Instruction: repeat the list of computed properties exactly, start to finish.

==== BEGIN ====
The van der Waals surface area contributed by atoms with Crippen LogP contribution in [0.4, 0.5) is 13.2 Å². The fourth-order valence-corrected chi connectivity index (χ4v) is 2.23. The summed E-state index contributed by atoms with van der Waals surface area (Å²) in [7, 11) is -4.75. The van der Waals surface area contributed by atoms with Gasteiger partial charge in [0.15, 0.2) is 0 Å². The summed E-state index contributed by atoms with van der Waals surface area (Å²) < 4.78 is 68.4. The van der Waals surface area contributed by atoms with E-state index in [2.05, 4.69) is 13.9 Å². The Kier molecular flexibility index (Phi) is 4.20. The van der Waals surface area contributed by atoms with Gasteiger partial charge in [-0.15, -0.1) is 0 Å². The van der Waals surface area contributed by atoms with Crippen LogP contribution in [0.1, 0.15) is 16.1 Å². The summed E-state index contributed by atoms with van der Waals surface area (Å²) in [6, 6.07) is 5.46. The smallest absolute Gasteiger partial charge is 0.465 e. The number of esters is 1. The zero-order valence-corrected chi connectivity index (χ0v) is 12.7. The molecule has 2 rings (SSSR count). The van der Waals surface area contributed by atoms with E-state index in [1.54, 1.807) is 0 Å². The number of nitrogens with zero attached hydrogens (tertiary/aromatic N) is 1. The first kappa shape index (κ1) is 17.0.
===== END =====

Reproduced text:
The van der Waals surface area contributed by atoms with Crippen LogP contribution in [0.4, 0.5) is 13.2 Å². The fourth-order valence-corrected chi connectivity index (χ4v) is 2.23. The summed E-state index contributed by atoms with van der Waals surface area (Å²) in [7, 11) is -4.75. The van der Waals surface area contributed by atoms with Gasteiger partial charge in [0.15, 0.2) is 0 Å². The summed E-state index contributed by atoms with van der Waals surface area (Å²) < 4.78 is 68.4. The van der Waals surface area contributed by atoms with E-state index in [2.05, 4.69) is 13.9 Å². The Kier molecular flexibility index (Phi) is 4.20. The van der Waals surface area contributed by atoms with Gasteiger partial charge in [-0.15, -0.1) is 0 Å². The van der Waals surface area contributed by atoms with Crippen LogP contribution in [0.1, 0.15) is 16.1 Å². The summed E-state index contributed by atoms with van der Waals surface area (Å²) in [6, 6.07) is 5.46. The smallest absolute Gasteiger partial charge is 0.465 e. The number of esters is 1. The zero-order valence-corrected chi connectivity index (χ0v) is 12.7. The molecule has 2 rings (SSSR count). The van der Waals surface area contributed by atoms with E-state index in [1.54, 1.807) is 0 Å². The number of nitrogens with zero attached hydrogens (tertiary/aromatic N) is 1. The first kappa shape index (κ1) is 17.0.